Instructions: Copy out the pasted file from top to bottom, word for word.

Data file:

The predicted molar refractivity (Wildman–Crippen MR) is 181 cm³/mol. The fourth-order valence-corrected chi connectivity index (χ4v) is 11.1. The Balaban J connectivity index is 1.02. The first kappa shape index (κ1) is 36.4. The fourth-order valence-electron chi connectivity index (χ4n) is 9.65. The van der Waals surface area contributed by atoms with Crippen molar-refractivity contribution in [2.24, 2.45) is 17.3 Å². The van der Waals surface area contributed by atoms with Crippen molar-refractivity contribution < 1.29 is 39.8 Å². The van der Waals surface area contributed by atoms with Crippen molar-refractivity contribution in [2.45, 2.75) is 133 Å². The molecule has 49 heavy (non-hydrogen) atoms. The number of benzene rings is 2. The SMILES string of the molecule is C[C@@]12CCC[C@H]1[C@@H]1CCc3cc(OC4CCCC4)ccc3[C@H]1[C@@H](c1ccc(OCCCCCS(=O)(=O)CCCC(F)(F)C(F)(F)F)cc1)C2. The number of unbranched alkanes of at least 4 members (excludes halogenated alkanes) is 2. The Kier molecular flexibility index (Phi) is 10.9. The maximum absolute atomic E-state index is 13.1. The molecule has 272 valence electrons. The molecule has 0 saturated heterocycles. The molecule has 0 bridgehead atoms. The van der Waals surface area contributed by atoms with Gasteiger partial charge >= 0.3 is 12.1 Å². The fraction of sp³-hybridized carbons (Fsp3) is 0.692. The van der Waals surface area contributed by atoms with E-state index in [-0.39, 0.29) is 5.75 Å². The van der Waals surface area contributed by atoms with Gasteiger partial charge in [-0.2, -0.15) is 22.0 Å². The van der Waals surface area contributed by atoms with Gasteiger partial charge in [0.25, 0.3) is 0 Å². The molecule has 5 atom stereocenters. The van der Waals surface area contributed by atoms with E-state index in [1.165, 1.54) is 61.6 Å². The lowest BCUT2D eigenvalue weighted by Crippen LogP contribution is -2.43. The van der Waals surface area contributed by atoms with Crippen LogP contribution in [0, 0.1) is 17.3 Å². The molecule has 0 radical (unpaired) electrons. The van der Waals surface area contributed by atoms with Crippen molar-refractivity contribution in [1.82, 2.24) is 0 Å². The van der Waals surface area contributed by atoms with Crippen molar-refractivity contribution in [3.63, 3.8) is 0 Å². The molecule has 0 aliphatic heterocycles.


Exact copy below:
The predicted molar refractivity (Wildman–Crippen MR) is 181 cm³/mol. The fourth-order valence-corrected chi connectivity index (χ4v) is 11.1. The Balaban J connectivity index is 1.02. The first kappa shape index (κ1) is 36.4. The fourth-order valence-electron chi connectivity index (χ4n) is 9.65. The van der Waals surface area contributed by atoms with Crippen molar-refractivity contribution in [2.24, 2.45) is 17.3 Å². The van der Waals surface area contributed by atoms with Crippen molar-refractivity contribution < 1.29 is 39.8 Å². The van der Waals surface area contributed by atoms with Crippen molar-refractivity contribution in [2.45, 2.75) is 133 Å². The molecule has 49 heavy (non-hydrogen) atoms. The number of benzene rings is 2. The SMILES string of the molecule is C[C@@]12CCC[C@H]1[C@@H]1CCc3cc(OC4CCCC4)ccc3[C@H]1[C@@H](c1ccc(OCCCCCS(=O)(=O)CCCC(F)(F)C(F)(F)F)cc1)C2. The number of unbranched alkanes of at least 4 members (excludes halogenated alkanes) is 2. The Kier molecular flexibility index (Phi) is 10.9. The maximum absolute atomic E-state index is 13.1. The molecule has 272 valence electrons. The molecule has 0 saturated heterocycles. The molecule has 0 bridgehead atoms. The van der Waals surface area contributed by atoms with Gasteiger partial charge >= 0.3 is 12.1 Å². The fraction of sp³-hybridized carbons (Fsp3) is 0.692. The van der Waals surface area contributed by atoms with E-state index in [-0.39, 0.29) is 5.75 Å². The van der Waals surface area contributed by atoms with Gasteiger partial charge in [-0.2, -0.15) is 22.0 Å². The van der Waals surface area contributed by atoms with Gasteiger partial charge in [0.25, 0.3) is 0 Å². The molecule has 5 atom stereocenters. The van der Waals surface area contributed by atoms with E-state index in [1.165, 1.54) is 61.6 Å². The lowest BCUT2D eigenvalue weighted by Crippen LogP contribution is -2.43. The van der Waals surface area contributed by atoms with Crippen LogP contribution in [0, 0.1) is 17.3 Å². The molecule has 0 radical (unpaired) electrons. The van der Waals surface area contributed by atoms with Crippen molar-refractivity contribution in [1.82, 2.24) is 0 Å². The van der Waals surface area contributed by atoms with Crippen molar-refractivity contribution in [3.63, 3.8) is 0 Å². The molecule has 0 aliphatic heterocycles.